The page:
Back then, we understood what words were worth.
My sister and I, in our shared bed,
wrote silent messages to each other as evening
deepened to night.
My fingers spelled magic into the soft creases of her palm,
and she, eyes closed, let it form
beneath her eyelids – letters connected by touch, the circle
of O, the almost square of E.
I watched her concentrate until the word emerged
from skin one letter at a time,
was mouthed into existence – horse, dollhouse, grass, pillow –
soft words that blanketed
the sharp, angled syllables of our parents arguing downstairs.
My sister held my hand open
and conjured cake, river, let the letters take the weight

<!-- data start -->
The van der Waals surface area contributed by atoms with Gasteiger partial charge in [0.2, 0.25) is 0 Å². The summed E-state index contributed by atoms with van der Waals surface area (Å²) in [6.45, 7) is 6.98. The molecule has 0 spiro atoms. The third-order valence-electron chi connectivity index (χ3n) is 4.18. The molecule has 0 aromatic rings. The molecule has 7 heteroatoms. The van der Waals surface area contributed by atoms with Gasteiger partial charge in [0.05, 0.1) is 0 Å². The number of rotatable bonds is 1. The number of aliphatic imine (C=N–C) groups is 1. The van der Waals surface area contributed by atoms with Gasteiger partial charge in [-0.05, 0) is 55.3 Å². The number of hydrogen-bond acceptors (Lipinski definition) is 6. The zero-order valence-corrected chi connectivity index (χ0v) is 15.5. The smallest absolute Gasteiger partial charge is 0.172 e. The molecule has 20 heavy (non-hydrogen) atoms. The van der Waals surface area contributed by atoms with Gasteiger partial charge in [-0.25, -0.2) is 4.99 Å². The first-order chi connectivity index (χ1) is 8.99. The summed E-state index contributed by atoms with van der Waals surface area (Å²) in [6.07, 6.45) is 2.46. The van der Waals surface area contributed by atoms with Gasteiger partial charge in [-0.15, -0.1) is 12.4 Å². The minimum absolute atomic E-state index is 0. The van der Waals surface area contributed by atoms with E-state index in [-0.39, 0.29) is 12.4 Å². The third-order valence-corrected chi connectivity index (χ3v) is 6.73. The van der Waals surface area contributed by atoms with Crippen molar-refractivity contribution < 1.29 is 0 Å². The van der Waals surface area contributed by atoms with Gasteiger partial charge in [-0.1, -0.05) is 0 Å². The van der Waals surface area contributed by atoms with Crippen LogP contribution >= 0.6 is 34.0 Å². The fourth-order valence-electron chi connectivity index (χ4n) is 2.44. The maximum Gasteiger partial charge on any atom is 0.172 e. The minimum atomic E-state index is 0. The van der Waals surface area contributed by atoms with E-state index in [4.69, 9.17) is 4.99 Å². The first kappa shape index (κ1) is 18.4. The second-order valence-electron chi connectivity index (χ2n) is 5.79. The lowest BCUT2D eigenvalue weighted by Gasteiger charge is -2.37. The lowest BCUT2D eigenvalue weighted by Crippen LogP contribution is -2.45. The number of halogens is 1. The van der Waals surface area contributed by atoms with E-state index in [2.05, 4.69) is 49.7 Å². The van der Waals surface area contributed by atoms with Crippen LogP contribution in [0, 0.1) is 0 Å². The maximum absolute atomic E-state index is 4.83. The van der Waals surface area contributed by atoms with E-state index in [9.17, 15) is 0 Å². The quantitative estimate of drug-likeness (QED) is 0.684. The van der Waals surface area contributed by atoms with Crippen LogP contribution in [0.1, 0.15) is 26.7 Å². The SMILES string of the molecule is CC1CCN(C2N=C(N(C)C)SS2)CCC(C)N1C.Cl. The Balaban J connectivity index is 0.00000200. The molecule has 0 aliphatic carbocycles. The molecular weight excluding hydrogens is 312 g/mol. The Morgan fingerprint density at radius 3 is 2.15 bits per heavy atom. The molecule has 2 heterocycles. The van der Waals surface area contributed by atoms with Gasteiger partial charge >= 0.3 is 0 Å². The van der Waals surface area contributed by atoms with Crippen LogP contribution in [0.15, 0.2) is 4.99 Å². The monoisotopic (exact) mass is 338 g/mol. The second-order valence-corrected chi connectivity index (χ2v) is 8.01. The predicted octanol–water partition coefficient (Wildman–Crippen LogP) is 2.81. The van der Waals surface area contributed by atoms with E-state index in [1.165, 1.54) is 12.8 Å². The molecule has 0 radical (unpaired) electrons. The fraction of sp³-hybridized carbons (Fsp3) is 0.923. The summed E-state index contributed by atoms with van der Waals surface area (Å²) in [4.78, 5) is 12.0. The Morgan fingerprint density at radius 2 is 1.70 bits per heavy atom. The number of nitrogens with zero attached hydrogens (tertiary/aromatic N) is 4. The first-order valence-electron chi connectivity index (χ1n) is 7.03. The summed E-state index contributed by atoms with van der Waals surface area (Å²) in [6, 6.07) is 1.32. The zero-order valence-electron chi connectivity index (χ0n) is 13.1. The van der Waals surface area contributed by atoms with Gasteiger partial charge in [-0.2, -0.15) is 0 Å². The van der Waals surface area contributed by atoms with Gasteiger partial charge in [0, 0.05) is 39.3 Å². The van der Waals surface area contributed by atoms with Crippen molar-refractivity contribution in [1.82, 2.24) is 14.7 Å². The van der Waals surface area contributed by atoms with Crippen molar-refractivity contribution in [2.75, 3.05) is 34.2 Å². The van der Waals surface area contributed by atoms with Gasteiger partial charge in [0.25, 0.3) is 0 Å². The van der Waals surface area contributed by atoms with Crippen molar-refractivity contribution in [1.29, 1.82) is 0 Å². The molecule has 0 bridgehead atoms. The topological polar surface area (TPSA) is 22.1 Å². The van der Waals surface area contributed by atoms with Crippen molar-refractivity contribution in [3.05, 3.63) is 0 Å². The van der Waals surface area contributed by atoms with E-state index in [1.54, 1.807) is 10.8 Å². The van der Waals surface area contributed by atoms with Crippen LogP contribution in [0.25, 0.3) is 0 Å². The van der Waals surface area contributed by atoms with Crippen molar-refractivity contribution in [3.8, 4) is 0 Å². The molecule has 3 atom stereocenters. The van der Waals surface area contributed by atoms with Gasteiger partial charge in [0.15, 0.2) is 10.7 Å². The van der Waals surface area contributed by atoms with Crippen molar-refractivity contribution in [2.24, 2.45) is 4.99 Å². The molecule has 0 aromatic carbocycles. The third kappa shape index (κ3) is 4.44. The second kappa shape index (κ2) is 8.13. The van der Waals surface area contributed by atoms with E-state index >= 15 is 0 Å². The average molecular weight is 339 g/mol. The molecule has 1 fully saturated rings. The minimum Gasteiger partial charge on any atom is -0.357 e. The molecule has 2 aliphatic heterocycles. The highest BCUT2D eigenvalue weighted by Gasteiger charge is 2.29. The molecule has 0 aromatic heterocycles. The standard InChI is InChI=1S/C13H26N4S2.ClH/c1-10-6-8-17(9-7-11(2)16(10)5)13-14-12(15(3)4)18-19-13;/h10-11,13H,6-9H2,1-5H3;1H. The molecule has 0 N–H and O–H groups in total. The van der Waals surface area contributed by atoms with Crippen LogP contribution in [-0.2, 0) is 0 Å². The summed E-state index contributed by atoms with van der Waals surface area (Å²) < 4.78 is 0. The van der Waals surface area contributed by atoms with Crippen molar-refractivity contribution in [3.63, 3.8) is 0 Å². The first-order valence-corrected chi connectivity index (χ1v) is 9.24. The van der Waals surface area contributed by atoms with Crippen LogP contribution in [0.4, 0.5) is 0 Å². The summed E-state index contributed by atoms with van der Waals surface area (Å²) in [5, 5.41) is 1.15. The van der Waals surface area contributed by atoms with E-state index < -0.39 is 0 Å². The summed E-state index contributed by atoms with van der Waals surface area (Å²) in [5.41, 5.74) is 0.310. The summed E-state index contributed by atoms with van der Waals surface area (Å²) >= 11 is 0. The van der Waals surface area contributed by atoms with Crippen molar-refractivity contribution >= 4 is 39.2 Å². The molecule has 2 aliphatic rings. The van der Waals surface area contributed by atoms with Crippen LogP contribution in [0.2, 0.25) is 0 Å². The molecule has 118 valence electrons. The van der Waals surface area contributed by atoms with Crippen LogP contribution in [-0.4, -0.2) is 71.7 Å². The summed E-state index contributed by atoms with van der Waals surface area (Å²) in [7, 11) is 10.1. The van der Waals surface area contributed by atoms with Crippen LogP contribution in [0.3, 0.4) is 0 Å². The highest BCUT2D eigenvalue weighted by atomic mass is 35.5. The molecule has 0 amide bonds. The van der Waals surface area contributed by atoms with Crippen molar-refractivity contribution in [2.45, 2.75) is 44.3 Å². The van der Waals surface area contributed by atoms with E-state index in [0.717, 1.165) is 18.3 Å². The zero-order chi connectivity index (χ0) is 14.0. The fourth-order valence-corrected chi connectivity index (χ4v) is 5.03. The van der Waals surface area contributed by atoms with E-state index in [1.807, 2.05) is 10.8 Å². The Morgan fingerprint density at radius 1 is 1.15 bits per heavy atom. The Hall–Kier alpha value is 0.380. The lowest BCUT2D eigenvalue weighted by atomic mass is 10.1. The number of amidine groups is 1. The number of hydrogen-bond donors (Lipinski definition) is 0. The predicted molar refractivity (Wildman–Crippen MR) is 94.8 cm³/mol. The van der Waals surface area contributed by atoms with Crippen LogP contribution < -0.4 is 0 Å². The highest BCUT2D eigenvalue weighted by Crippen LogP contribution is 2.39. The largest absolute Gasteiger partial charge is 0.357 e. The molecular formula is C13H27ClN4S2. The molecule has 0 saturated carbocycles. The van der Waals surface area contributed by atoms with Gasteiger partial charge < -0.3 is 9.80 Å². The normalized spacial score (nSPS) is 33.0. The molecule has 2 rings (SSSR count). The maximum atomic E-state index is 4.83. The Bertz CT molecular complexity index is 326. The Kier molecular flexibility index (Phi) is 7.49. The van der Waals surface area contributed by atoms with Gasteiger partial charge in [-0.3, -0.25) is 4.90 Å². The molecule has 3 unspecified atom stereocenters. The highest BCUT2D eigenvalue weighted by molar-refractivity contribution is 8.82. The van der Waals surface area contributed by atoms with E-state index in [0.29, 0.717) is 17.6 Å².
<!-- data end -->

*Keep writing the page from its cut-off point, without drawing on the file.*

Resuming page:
of not knowing by becoming known
behind the curtain of our childhood – plate, feather, window.
It seemed simple,
not speaking, trusting the hands that made speaking
unnecessary. Or maybe
we were careful – what words we shared, what we asked
each other to hold.
We knew the value of silence. Once spoken, words
could cost everything.
Sandy Coomer is a poet, artist, Ironman athlete, and social entrepreneur from Nashville, TN. She is the author of three poetry chapbooks and a full-length collection, Available Light (Iris Press). Sandy is a poetry mentor in the AWP Writer to Writer Mentorship Program and the founding editor of the online poetry journal Rockvale Review. She is the founder and director of Rockvale Writers’ Colony in College Grove, TN, a not-for-profit organization that exists to support, promote, and educate writers of all genres and backgrounds. Her favorite word is “believe.”